I need to create a link in a porlet to point to a pdf file in the application directory, to have the same effect that I would get from a link in a regular page. I know that url doesn't mean much for a portlet since a portlet is within a portal container. It seems like that the options left are limited: create a controller or use a redirect. But what do I put in there? It is OK to forward to a jsp or html, but I am asking for a pdf or worddoc.
"Mister XY"- Congrats! You win the prize for the first "can you please fix your display name" post in the new Portal/Portlets forum.
I'm psyched you're checking out the new forum, and are interested in Portlets. I'm just getting into them myself. But, can you do me a favor and adjust your displayed name to meet the JavaRanch Naming Policy? You can change it here.
In the mean time, I'll see if I can find an answer to your question...
Do I get a award by doing that? you see I already corrected...
Well, to your suggestion, kind of. I am new to this portlet stuff so bear with me a little...
As I learned from internet, I put my jsp and all other directories such as myFiles underneath /WEB-INF/, say /WEB-INF/myFiles/blah.pdf.
This is not working for me in a portlet environment, since I don't seem to find a way to point to there? In your reply what do you mean by ...just generate a link in your application to that URL and it can be accessed directly... could you elaborate it? How to generate a link? I think that might help. I am doing all this in JSP right? Thank you again!!!
you can't directly serve up anything in your /WEB-INF directory, as per the spec. SRV 9.5: "Also, any requests from the client to access the resources in WEB-INF/ directory must be returned with a SC_NOT_FOUND(404) response." Meaning if you try to go to a URL like "http://host/webapp/WEB-INF/resources/blah.pdf" you'll get a 404 error.
So you've got two options as I see it (and please verify everything I say -- I'm just getting back into all this stuff).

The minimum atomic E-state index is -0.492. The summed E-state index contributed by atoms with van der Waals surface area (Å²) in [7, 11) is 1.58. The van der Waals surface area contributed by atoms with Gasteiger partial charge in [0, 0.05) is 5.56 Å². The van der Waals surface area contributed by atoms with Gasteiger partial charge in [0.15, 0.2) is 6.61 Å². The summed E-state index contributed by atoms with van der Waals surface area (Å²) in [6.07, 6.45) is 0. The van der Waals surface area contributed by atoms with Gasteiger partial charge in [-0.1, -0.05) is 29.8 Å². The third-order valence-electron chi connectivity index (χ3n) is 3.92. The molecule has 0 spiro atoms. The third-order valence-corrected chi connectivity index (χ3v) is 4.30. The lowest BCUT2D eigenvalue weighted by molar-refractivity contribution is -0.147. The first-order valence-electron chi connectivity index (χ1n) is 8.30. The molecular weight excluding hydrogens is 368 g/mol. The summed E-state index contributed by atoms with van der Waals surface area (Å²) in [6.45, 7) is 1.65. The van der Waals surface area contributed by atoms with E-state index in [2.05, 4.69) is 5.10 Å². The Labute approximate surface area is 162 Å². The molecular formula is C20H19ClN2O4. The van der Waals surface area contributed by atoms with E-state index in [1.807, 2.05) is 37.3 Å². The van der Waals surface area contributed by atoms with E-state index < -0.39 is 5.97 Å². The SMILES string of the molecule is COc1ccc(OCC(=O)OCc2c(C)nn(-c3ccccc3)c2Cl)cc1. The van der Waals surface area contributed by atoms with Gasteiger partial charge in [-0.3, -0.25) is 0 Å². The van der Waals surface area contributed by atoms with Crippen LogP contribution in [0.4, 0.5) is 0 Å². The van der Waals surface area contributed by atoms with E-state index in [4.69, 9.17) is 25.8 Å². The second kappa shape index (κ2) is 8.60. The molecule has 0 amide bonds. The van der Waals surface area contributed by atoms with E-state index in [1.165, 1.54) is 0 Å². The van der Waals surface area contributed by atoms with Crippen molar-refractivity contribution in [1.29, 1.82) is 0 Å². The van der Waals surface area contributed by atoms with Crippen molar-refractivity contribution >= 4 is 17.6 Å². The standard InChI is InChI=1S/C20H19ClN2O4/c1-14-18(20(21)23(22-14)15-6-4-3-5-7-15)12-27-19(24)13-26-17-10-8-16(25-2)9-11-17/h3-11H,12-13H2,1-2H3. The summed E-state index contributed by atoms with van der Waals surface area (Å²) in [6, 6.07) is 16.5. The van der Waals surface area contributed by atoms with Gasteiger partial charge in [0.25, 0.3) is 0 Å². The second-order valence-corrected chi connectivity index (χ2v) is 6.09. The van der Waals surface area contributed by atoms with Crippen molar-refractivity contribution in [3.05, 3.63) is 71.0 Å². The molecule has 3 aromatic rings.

1- move your PDF (and any other resources you'd like to serve up, outside the /WEB-INF directory... so you'll be like this:
Then in your JSP, you can create the link to your pdf like this
2- Read in the PDF and store it as a byte array. Store the byte array into session, and then in your portlet, write the byte array to the output stream. With this solution, you can (and should) keep your resources in the /WEB-INF directory, this way they can't be accessed directly from a URL, and are only served up by your web application.
Note: These aren't really portlet-specific answers, more general to a webapp. However, I believe they do help fix the problem that you don't know the URL of the page you're currently on -- so relative links don't work.
P.S. Thanks for tweaking your display name -- its much appreciated. I wouldn't want to get all mean and nasty on my first week in the new forum
What you described was absolutely right. I used that kind of directory in a regular web application. Yes, anything beyond /WEB-INF/ is prohibited from direct access via http.
My apology that I need to say more in my original post... When I looked at some articles from the internet, sorry can't recall where. To avoid direct http access from portal we purposely move jsp folder behind /WEB-INF/ and use xml file to control controller's behavior (in MVC model). For example, in struts-config.xml you may forward a success action to /WEB-INF/jsp/myJSP.jsp. That is where I got the idea. In stead of a http call, it seems like some mechanism there treats this as a directory path, and an url was then created somehow meaningful for the portal container. If you print out that URL, it is totally meaningless.
All those require user to call a controller class (action class) from a link and then do a forward. It would be easier if you can get a simple url link generated using some function takes /WEB-INF/myFiles/blah.pdf as input and generate a url that is meaningful to portal.